Platform, Control, and Services Monitoring: Platform, control, and services monitoring is often implemented as a dashboard interface and makes it possible to know the operational status of the platform being monitored at any time. It is accessible from a web interface, making remote access possible. Each operational element that is monitored usually provides an operational status indicator, always taking into account the critical impact of each element. This service aids in determining which elements may be operating at or near capacity or beyond the limits of established parameters. By detecting and identifying such problems, preventive measures can be taken to prevent loss of service.

Intelligent Log Centralization and Analysis: Intelligent log centralization and analysis is a monitoring solution based mainly on the correlation and matching of log entries. Such analysis helps to establish a baseline of operational performance and provides an index of security threat. Alarms can be raised in the event an incident moves the established baseline parameters beyond a stipulated threshold. These types of sophisticated tools are used by a team of security experts who are responsible for incident response once such a threshold has been crossed and the threat has generated an alarm or warning picked up by security analysts monitoring the systems.

Vulnerabilities Detection and Management: Vulnerabilities detection and management enables automated verification and management of the security level of information systems. The service periodically performs a series of automated tests for the purpose of identifying system weaknesses that may be exposed over the Internet, including the possibility of unauthorized access to administrative services, the existence of services that have not been updated, the detection of vulnerabilities such as phishing, etc. The service performs periodic follow-up of tasks performed by security professionals managing information systems security and provides reports that can be used to implement a plan for continuous improvement of the system’s security level.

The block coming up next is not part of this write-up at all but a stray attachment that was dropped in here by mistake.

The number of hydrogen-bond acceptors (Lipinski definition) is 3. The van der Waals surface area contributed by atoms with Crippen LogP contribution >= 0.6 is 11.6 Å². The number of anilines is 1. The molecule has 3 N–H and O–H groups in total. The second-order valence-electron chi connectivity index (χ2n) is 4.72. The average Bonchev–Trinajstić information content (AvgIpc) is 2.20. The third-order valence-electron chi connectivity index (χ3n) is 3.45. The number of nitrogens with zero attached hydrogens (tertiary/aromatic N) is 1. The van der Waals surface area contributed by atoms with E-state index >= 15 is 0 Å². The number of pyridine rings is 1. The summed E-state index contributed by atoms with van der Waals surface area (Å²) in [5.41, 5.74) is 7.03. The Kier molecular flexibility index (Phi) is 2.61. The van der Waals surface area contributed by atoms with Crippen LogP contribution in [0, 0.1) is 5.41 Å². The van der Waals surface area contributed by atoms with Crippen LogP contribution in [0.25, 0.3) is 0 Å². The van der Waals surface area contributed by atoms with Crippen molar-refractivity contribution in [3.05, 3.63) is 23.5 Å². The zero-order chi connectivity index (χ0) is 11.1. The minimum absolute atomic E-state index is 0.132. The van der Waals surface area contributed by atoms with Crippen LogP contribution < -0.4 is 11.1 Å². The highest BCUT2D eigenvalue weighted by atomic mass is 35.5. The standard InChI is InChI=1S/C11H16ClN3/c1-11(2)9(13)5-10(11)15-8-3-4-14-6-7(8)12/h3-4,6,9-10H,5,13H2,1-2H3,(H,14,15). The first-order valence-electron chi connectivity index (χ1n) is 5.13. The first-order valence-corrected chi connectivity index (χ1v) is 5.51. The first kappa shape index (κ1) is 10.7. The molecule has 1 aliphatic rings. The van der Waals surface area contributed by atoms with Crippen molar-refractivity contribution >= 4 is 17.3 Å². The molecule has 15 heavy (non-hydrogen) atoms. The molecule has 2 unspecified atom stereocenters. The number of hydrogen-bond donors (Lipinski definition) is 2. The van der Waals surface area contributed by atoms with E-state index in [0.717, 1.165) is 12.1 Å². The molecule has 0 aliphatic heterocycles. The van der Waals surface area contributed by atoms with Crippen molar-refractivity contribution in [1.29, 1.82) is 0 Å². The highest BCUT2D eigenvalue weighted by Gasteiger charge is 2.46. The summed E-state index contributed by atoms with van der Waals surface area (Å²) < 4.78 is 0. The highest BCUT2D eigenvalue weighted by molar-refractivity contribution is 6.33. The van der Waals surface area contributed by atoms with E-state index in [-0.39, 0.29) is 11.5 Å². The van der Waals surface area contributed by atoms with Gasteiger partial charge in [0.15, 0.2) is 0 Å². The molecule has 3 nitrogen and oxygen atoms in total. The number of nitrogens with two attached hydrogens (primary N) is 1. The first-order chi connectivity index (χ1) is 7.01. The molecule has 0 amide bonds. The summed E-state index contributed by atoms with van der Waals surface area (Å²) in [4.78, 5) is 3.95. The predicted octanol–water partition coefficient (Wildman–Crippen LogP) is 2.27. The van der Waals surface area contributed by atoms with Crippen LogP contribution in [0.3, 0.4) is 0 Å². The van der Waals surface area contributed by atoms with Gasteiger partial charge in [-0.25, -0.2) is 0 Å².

Continuous System Patching/Upgrade and Fortification: Security posture is enhanced with continuous system patching and upgrading of systems and application software. New patches, updates, and service packs for the equipment’s operating system are necessary to maintain adequate security levels and support new versions of installed products. Keeping abreast of all the changes to all the software and hardware requires a committed effort to stay informed and to communicate gaps in security that can appear in installed systems and applications.

Intervention, Forensics, and Help Desk Services: Quick intervention when a threat is detected is crucial to mitigating the effects of a threat. This requires security engineers with ample knowledge in the various technologies and with the ability to support applications as well as infrastructures on a 24/7 basis. MaaS platforms routinely provide this service to their customers. When a detected threat is analyzed, it often requires forensic analysis to determine what it is, how much effort it will take to fix the problem, and what effects are likely to be seen. When problems are encountered, the first thing customers tend to do is pick up the phone. Help desk services provide assistance on questions or issues about the operation of running systems. This service includes assistance in writing failure reports, managing operating problems, etc.

Elastic IP Addressing
The Traditional On-Premises Model